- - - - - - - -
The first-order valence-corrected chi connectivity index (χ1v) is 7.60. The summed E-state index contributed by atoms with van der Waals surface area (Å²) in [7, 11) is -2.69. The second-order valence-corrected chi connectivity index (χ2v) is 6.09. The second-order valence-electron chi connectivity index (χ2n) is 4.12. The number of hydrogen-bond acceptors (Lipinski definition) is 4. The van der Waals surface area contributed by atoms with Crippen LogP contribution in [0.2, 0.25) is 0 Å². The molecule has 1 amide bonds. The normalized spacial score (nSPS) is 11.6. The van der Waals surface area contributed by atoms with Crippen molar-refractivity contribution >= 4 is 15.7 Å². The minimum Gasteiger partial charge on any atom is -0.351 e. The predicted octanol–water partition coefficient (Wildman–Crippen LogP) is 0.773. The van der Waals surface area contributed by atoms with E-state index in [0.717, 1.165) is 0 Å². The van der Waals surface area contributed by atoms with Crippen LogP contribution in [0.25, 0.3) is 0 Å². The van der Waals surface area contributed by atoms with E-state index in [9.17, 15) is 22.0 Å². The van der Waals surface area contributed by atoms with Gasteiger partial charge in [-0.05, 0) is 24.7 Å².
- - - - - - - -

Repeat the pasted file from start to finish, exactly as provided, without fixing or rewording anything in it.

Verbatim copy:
The first-order valence-corrected chi connectivity index (χ1v) is 7.60. The summed E-state index contributed by atoms with van der Waals surface area (Å²) in [7, 11) is -2.69. The second-order valence-corrected chi connectivity index (χ2v) is 6.09. The second-order valence-electron chi connectivity index (χ2n) is 4.12. The number of hydrogen-bond acceptors (Lipinski definition) is 4. The van der Waals surface area contributed by atoms with Crippen LogP contribution in [0.2, 0.25) is 0 Å². The molecule has 1 amide bonds. The normalized spacial score (nSPS) is 11.6. The van der Waals surface area contributed by atoms with Crippen molar-refractivity contribution >= 4 is 15.7 Å². The minimum Gasteiger partial charge on any atom is -0.351 e. The predicted octanol–water partition coefficient (Wildman–Crippen LogP) is 0.773. The van der Waals surface area contributed by atoms with E-state index in [0.717, 1.165) is 0 Å². The van der Waals surface area contributed by atoms with Crippen LogP contribution in [0.25, 0.3) is 0 Å². The van der Waals surface area contributed by atoms with E-state index in [9.17, 15) is 22.0 Å². The van der Waals surface area contributed by atoms with Gasteiger partial charge in [-0.05, 0) is 24.7 Å².